Can Trump declare a state of emergency?

photo by Jonathan Ernst/Reuters

Upon reading Elizabeth Goitein’s “What the President Could Do If He Declares a State of Emergency” in The Atlantic, my dismay spurred me to write the previous post. In “Our democracy may not be as robust as we think,” I considered a few of the disasters Trump would be empowered to inflict on the American public by declaring a state of emergency.

After publishing the post, I began to read The New York Times, and almost immediately came upon Bruce Ackerman’s “No, Trump Cannot Declare an ‘Emergency’ to Build His Wall,” The title promised to contradict all I had written based on Goitein’s article.

But Ackerman’s article was nuanced.

He refers to laws that would seem to prevent the president from suspending civil liberties and imposing martial law or build his wall. The first is a provision in a statute of 1878 that expressly forbids the willful use of “any part of the Army or the Air Force to execute a law domestically” unless “authorized by the Constitution or an act of Congress.” Then he refers to another statute from 1807 that directs the secretary of defense to “ensure that any activity (including the provision of any equipment or facility or the assignment or detail of any personnel)” will “not include or permit direct participation by a member of the Army, Navy, Air Force, or Marine Corps in a search, seizure, arrest, or other similar activity … unless authorized by law.”

Would Trump respect these statutes? For that matter, is he even aware of them? Is anyone in his cabinet or on his staff sufficiently conversant with the law to attempt to curb his illegal impulses? We have seen Trump compose executive orders and issue commands without seeking legal advice, unaware that he may be violating the Constitution or the laws of the land. His M.O. is “Act first, think later (if ever).” Knowing the presidency confers great power, Trump seems to think there are no restraints. If he were to declare an emergency, there would be a delay before the courts or Congress could thwart him.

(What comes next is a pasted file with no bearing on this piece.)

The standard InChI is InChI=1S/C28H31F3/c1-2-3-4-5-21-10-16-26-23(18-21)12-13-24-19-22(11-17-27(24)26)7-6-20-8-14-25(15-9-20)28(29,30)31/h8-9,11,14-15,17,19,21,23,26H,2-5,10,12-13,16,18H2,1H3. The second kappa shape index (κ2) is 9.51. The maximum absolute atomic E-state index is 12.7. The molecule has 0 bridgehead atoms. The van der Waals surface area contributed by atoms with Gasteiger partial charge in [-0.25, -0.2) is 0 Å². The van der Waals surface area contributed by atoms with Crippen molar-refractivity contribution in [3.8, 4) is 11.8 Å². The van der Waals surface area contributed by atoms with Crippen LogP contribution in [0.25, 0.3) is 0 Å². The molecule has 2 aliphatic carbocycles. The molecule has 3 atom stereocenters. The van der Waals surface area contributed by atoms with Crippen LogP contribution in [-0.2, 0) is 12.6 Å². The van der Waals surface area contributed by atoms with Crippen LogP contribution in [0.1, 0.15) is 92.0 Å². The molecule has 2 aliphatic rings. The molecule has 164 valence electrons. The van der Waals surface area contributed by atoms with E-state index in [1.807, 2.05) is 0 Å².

Ackerman admits that the laws he refers to “do contain a series of carefully crafted exceptions to the general rule.” He concedes that Trump might take advantage of the exception which authorizes the military to detain suspected terrorists. That’s not a stretch, since the President has repeatedly characterized migrants who cross the border illegally as terrorists.

But Ackerman believes that “it is an unconscionable stretch to use this proviso to support using the military for operations against the desperate refugees from Central America seeking asylum in our country.” It is “unconscionable” for a moral and compassionate person, but Trump has repeatedly demonstrated that he is neither. He has already gassed them.

The National Emergencies Act “formalize[s] the power of Congress to provide certain checks and balances on the emergency powers of the President,” writes Ackerman. It gives the House the right to rescind a state of emergency declared by the president and requires the Senate to ratify within 15 days. It seems foolishly optimistic to trust that the the legislators in the current divided Congress could come together in both houses long enough to pass a resolution.

Yet, in a neat twist of logic, Ackerman argues that Congress would intervene:

Since President Trump’s “emergency” declaration would be a direct response to his failure to convince Congress that national security requires his wall, it is hard to believe that a majority of the Senate, if forced to vote, would accept his show of contempt for their authority.

Hmm. That remains to be seen.

Finally, Ackerman concedes that, despite the legal obstacles that confront him, Trump could well declare a state of emergency. “He will likely take the most irresponsible path possible, issuing his ‘national emergency’ through a tweet or a question-begging written pronunciamento.”

We have reason to be very concerned.

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Our democracy may not be as robust as we think

Imagine an internet that restricts access to certain websites, including social media platforms; search engines programmed to return only positive results to queries for “Trump”; email that is monitored, censored, even blocked. Does that sound fanciful, an impossibility in our American democracy? Perhaps. Yet the threat is real.